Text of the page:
P is for Ports: It has taken a lot longer than they would have hoped but Portadown are back in the big time, albeit with a wee helping hand. Like the Glens, we need the Ports in the top division and we can now all stop trying to pretend that Glenavon v Dungannon Swifts is what Boxing Day was made for. Mind you, it is Portadown, so calamity is never far away - watch this space.
Q is for Qarabag: So near and yet so far. Linfield came so tantalisingly close to reaching the Europa League group stages, going out on away goals to Azerbaijan's finest. But for the consolation of that late penalty in the first leg they could have landed a £4m jackpot, so maybe it was a good job for everyone else they didn't get through - but what a magnificent effort.
R is for Rangers: Going to make this one short and sweet. Niall Currie has done an extraordinary job at Carrick. To finish eighth on their return to the top division is remarkable. Can't wait for him to take them to Shamrock Park.
S is for Snowy: Player of the season for me has to be Aaron Canning of Coleraine. The first name on the team-sheet, he is a rock at the back and a constant threat at the other end. Other notables to mention are Mr Mulgrew (obviously), Joel Cooper, Conor McMenamin, Stephen Lowry, Andy Waterworth and Robbie McDaid.
T is for Tommy: It seems incredible that it has been a year since the untimely passing of Cliftonville legend Tommy Breslin. Hard to believe he is no longer with us, the game isn't the same without him.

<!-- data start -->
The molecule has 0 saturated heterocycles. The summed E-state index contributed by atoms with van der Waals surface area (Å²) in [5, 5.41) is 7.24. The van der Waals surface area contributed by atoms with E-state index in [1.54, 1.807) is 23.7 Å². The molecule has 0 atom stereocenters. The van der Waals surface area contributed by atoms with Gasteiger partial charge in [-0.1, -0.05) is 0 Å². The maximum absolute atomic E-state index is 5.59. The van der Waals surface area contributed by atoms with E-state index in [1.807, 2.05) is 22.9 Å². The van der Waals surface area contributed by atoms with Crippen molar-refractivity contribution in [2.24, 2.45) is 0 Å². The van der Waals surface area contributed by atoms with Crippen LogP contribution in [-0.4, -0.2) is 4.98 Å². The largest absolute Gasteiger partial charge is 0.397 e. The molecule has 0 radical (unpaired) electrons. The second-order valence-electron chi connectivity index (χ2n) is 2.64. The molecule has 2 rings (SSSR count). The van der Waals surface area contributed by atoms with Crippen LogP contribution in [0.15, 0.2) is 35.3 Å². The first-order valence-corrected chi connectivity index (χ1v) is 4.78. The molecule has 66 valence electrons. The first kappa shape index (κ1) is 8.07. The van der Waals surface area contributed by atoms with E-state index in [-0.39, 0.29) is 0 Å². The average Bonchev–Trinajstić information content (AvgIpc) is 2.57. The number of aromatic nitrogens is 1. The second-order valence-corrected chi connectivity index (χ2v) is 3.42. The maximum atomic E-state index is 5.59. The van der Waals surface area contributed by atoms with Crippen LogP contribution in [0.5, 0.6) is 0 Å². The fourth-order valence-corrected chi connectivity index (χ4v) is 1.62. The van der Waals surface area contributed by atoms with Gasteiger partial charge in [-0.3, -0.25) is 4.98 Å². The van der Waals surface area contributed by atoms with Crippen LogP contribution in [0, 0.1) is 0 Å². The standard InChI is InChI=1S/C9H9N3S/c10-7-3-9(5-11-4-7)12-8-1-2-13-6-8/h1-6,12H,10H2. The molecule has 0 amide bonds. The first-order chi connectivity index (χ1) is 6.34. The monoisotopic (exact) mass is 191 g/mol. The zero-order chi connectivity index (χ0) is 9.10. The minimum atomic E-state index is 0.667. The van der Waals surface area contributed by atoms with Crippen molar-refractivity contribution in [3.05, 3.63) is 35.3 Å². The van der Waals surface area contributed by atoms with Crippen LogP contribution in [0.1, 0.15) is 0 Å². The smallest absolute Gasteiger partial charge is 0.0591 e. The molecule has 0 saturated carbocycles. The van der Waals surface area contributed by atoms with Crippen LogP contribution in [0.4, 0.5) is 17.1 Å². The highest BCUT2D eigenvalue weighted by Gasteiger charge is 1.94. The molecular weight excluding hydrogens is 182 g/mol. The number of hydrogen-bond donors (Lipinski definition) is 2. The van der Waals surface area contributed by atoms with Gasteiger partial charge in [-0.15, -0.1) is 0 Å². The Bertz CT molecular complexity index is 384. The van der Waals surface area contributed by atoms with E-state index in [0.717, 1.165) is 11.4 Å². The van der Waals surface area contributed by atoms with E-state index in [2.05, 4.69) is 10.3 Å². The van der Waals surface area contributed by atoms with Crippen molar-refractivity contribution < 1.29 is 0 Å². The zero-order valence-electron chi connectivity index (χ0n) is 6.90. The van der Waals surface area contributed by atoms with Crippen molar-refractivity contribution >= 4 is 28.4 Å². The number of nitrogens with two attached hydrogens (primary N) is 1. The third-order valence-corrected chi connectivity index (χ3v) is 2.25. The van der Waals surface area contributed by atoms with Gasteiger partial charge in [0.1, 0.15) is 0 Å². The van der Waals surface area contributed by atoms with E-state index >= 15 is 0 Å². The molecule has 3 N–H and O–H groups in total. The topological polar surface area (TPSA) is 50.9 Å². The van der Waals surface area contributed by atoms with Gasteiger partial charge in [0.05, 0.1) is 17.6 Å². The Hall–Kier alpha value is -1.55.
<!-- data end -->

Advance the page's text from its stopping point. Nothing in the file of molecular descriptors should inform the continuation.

U is for Uni: Back at the start of the year, Linfield tumbled out of the Irish Cup with one of the competition's biggest ever shocks, the Blues humbled by my old alma mater Queen's University and some eejits even called for the head of David Healy. They have nice, padded rooms for these people.
V is for Very Strange: Football is indeed an odd thing. How can Glenavon lose 7-0 and 8-1 to Linfield but then win 1-0 in between times? The wonderful conundrum that is Irish League football.
W is for Point: Sad to see Stephen McDonnell losing his job at Warrenpoint, an awfully nice and talented young chap, but good to have Barry Gray back where he belongs. His post-match honesty come win, lose or draw is fabulous.
X is for X-rated: As I mentioned earlier, the BBC did a great job on covering the Irish Cup, but unfortunately they were too good as they caught out Eoin Bradley being caught short before extra-time in the semi-final. I hope they don't ban him for six games as is being mooted, that would just be taking the...
Y is for Yeoooohhh: And talking of piddling on a parade, how to steal limelight in one easy lesson. Navid Nasseri wins the Irish Cup for Glentoran and 14 hours later is unveiled as a Linfield player, and to rub more salt into the wounds they also added (Conor) Pepper. Job well done.
Z is for Zest for life: The old guard continuing to show what playing means to them. Great to see Elliott Morris signing a new deal at Glentoran, Mr Mulgrew seems ageless, Sean Ward and Colin Coates given a new lease of life at Glenavon and Jim Ervin is a phenomenon. And no need to mention zebras or Zeke Rowe this year.